Cheryl Leyns: In Her Own Words

Published: March 12, 2015
Cheryl Leyns; Molecular Biology and Bioinformatics

I was always that kid with the never-ending questions who wanted to know all of the hows and whys of the world. Naturally, I was drawn to science because there seemed to be an infinite amount of answers to uncover. I was most fascinated by biology, particularly how organisms function on the molecular level. Learning all the tasks that our cells perform daily, from maintaining genetic integrity to satisfying metabolic demands -- it was captivating! 

These interests drove me to take every biology-related class at my high school, including advanced placement, then enroll in molecular and cell biology courses early in my undergraduate career at the University of Wisconsin-Parkside. There, I was first introduced to research through primary scientific literature. I was immediately drawn to the notion that I could find the answers to my questions in a systematic way. 

At first, I struggled getting through the articles, but as the courses progressed I started recognizing methodologies and techniques that helped expand my awareness of current scientific problems and grow as a scientist. The more I read, the more I was convinced that research was the path I wanted to pursue. Research allows me to continuously learn and even discover novel ideas that I could never find in a textbook.

Curiosity and scientific enthusiasm have not been the only driving factors in my life. In fact, I would not have been able to pursue them if it were not for basketball. My high school dream was to earn a scholarship to play collegiate basketball simply because I loved the sport. When my father unexpectedly passed away, however, and my mother lost her job, basketball became my ticket to college. Fortunately, I accepted an athletic scholarship to UWP that offered a competitive athletic environment and a molecular biology and bioinformatics major. 

My experiences as an NCAA student-athlete taught me lessons of perseverance, diligence, teamwork, and leadership that I could not have learned in a classroom. I quickly became a time-management expert in order to balance rigorous workouts and road trips with projects and exams. Year-round team commitments and course work restricted my research opportunities, but I completed a thesis project by spending late nights and summers in the lab. Additionally, my commitment to my team was tested three times throughout my career when I suffered ACL knee injuries. I persevered through each setback and contributed significant minutes as the starting center my junior season and as team captain my senior year.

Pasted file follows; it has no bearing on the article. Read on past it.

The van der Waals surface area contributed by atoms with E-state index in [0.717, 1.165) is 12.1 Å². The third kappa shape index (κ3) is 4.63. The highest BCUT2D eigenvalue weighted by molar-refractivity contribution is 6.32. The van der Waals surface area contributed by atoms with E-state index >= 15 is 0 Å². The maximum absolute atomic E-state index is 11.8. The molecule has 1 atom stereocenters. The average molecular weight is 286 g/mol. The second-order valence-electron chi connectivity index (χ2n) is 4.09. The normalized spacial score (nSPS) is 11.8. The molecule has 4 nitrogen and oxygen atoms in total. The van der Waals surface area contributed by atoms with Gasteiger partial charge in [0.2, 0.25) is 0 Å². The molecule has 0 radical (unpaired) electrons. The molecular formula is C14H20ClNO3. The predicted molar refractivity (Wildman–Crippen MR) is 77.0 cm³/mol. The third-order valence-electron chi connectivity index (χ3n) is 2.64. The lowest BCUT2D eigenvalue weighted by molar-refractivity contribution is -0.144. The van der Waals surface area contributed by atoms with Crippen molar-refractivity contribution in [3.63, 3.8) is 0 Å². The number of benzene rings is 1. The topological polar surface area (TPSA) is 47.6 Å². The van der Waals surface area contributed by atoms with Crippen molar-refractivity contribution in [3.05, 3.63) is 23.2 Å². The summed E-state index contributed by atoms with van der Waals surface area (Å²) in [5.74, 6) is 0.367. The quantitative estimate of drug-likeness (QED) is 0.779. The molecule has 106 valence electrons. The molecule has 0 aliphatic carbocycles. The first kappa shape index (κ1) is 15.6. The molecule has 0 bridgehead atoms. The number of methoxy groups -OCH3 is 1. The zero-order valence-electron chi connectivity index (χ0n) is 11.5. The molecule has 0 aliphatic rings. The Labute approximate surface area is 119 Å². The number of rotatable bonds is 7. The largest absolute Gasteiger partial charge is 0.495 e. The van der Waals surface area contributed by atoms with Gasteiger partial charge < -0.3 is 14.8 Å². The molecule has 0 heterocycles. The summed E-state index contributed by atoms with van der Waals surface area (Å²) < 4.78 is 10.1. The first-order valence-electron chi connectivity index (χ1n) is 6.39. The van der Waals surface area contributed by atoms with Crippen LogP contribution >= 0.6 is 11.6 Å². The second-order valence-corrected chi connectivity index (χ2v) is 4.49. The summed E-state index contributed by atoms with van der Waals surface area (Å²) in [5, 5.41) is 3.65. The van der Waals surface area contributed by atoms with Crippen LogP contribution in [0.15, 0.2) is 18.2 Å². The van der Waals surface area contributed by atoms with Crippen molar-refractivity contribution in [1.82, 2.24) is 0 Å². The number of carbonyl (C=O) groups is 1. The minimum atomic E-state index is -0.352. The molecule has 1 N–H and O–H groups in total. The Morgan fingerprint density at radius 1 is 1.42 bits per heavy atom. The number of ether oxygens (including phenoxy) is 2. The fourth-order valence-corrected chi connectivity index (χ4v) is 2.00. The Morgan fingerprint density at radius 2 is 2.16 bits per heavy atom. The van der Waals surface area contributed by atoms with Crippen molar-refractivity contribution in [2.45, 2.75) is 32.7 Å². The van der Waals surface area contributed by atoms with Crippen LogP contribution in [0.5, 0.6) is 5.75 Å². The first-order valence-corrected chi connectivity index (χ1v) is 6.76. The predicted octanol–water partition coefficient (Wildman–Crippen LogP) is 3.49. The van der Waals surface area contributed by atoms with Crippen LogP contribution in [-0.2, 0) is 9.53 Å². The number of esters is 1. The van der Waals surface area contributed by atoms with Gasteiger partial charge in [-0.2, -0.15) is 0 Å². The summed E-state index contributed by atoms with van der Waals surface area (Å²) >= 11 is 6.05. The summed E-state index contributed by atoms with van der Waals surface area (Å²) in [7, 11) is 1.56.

These challenges taught me valuable lessons in dealing with the stress of adversity and adjusting to varying circumstances. Basketball also showed me that the triumphs are worth the effort. I helped my team to four 20-plus win seasons, two conference titles, four NCAA appearances, two Sweet Sixteen berths, and the highest ever season-ending ranking for UWP of 15th in the nation for NCAA DII. 

Personally, I maintained high academic standing on the Provost's and Dean's lists as well as academic all-conference throughout my career and graduated part of the winningest class in school history with 92 wins and 31 losses. My senior year I was awarded the Academic Achievement Award in Biological Sciences and the Ranger Award, given to the student-athlete at UWP who best exemplifies the positive attributes of intercollegiate athletics. 

These experiences have shown me the value of collaboration to meet a goal, the importance of solid leadership within a team, and the level of dedication it takes to achieve success. However, I am just one of thousands of NCAA student-athletes who desired to go pro in something other than my sport; for me that meant entering the field of biological research.

My first research experience was under Dr. Daphne Pham at UWP working on a collaborative project with the University of Wisconsin-Madison that focused on developing a diagnostic tool to screen iron deficiency (ID) in neonates. The iron storage protein, ferritin, emerged as good candidate for our screen. We hypothesized quantifying ferritin from dried blood spots on Newborn Screening Cards could be used to predict an infant's iron status. Our collaborators collected samples from zero-, six-, and 12-month-old infants and I measured protein concentrations by ELISA. This project put my course work into context and allowed me to draw conclusions from the data. 

In my lab classes, I knew what the expected results were, but for the first time there was no right or wrong answer in my experiment because nobody knew the answer yet! I found positive correlations between ferritin levels in whole cord blood and blood eluted from the cards that supported our diagnostic approach. However, significant correlations were only observed between zero and six months or six and 12 months. 

There are a number of uncontrollable factors in experiments with human subjects, such as iron supplementation, that could account for the lack of correlation between zero and 12 months. Our collaborators are finishing up additional work in order to publish these results.